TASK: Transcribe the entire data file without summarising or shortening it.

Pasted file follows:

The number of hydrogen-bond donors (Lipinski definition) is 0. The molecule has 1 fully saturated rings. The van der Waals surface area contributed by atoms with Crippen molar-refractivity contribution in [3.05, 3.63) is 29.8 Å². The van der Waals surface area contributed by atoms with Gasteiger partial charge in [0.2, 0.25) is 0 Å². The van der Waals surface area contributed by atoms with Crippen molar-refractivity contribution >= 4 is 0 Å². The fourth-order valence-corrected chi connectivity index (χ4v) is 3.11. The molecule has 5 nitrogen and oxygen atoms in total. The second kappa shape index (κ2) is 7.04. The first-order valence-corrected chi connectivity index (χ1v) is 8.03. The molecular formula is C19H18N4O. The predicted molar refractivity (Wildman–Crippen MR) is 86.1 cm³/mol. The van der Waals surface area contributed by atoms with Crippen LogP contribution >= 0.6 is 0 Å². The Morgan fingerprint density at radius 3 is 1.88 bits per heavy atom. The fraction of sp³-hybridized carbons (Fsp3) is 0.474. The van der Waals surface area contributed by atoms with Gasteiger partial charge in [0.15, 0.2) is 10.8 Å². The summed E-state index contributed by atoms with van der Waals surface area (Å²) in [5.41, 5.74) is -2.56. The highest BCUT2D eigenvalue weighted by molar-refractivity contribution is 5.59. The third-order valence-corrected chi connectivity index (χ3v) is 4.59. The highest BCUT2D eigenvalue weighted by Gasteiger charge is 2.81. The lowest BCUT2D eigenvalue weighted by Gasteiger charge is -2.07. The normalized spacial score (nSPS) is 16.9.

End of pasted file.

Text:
The number of hydrogen-bond donors (Lipinski definition) is 0. The molecule has 1 fully saturated rings. The van der Waals surface area contributed by atoms with Crippen molar-refractivity contribution in [3.05, 3.63) is 29.8 Å². The van der Waals surface area contributed by atoms with Gasteiger partial charge in [0.2, 0.25) is 0 Å². The van der Waals surface area contributed by atoms with Crippen molar-refractivity contribution >= 4 is 0 Å². The fourth-order valence-corrected chi connectivity index (χ4v) is 3.11. The molecule has 5 nitrogen and oxygen atoms in total. The second kappa shape index (κ2) is 7.04. The first-order valence-corrected chi connectivity index (χ1v) is 8.03. The molecular formula is C19H18N4O. The predicted molar refractivity (Wildman–Crippen MR) is 86.1 cm³/mol. The van der Waals surface area contributed by atoms with Crippen LogP contribution >= 0.6 is 0 Å². The Morgan fingerprint density at radius 3 is 1.88 bits per heavy atom. The fraction of sp³-hybridized carbons (Fsp3) is 0.474. The van der Waals surface area contributed by atoms with Gasteiger partial charge in [0.15, 0.2) is 10.8 Å². The summed E-state index contributed by atoms with van der Waals surface area (Å²) in [5.41, 5.74) is -2.56. The highest BCUT2D eigenvalue weighted by molar-refractivity contribution is 5.59. The third-order valence-corrected chi connectivity index (χ3v) is 4.59. The highest BCUT2D eigenvalue weighted by Gasteiger charge is 2.81. The lowest BCUT2D eigenvalue weighted by Gasteiger charge is -2.07. The normalized spacial score (nSPS) is 16.9.